Tuesday, May 06, 2008

Book review: Beholder's Eye

I finished "Beholder's Eye" by Julie E Czerneda a week or so back.

I don't quite feel right reviewing this book. I don't know if it's all the oak pollen in the air or the book itself, but I just haven't felt like reading anything too heavy lately. This book just wasn't holding my attention. But then, a few other books I've picked up lately haven't either. Comic books and cartoon books, sure. That's light and easy and not at all taxing.

So, yes, this book. Sci-fi, of course. The central character is the youngest of a species that lives for thousands of years. It's only 300 years old or so. This species exists in an energy state and can share mass and memories. They take a physical form and go to a planet to learn about them. Once they completely understand a being they can take its form. They do this so that the culture and knowledge of a people can last long past when a culture self destructs or is destroyed.

This central character is off on her first mission. She's supposed to watch the people of a rather primitive people for 10 years. She's taken on a form similar to a dog to do this. It's actually an intelligent species that looks doglike except for fingers instead of pads on the paws. She finds out about some invaders and tags along with some military personnel going to deal with it. The invader turns out to be a first contact team from a large federation of planets. In fact, it's the third first contact team. The first two were never heard from again.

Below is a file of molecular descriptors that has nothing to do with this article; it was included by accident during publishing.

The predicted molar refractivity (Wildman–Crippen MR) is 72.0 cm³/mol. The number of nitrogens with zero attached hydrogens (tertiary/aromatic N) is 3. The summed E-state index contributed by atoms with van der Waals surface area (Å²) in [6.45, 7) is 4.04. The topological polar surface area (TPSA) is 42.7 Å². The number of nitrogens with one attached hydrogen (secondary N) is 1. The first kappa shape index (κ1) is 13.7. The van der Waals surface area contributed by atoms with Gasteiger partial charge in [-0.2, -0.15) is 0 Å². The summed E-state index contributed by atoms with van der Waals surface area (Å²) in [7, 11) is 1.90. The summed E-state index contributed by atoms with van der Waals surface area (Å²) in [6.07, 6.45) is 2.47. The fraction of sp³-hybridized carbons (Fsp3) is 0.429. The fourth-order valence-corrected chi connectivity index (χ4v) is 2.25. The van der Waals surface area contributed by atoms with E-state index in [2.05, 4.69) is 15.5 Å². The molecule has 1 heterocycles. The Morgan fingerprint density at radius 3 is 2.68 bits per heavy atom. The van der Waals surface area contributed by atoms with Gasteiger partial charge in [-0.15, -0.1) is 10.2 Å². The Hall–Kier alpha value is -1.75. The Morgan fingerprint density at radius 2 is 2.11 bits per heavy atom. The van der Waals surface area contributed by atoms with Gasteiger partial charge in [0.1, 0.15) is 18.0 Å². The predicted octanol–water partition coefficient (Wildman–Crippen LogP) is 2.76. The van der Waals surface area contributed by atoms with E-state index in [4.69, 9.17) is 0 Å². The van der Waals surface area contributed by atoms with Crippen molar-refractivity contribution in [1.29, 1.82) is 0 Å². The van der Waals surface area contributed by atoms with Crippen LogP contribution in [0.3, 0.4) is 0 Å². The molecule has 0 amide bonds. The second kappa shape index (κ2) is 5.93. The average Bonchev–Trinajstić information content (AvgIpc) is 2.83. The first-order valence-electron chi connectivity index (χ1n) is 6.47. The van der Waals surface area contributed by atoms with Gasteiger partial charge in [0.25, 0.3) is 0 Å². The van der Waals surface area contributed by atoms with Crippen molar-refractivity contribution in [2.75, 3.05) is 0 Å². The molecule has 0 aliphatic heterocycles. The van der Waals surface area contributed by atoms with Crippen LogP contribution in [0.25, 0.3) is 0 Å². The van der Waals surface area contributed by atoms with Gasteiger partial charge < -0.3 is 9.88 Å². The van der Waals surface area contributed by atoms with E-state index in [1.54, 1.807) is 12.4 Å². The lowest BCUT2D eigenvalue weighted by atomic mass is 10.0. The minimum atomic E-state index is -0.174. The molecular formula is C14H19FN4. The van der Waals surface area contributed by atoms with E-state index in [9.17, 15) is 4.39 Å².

Things happen, and the central character manages to save the crew of the ship and get a ride off planet. She gets home and is in big trouble for letting her true identity get discovered.

She's sent back out with a new mission known only to her and the eldest of her people. A creature from a distant galaxy has arrived and is killing and destroying intelligent life. Her job is to gather information and return. Naturally, the mission parameters shift a bit.

The people of the federation have some idea what she is and assume that she's the threat destroying colonies and outposts along the rim. The creature finds out about her people and comes for them.

The book is good. It is. It tells the story well. It establishes the friendship between her and a human that becomes a regular companion through the rest of the story. It covers the adventures she has before the main storyline really gets going.

No science to speak of. Fantasy would be a better description.

My only complaint is that it took me so long to finish because I just couldn't pay attention. And I don't know if it was the writing or the pollen.

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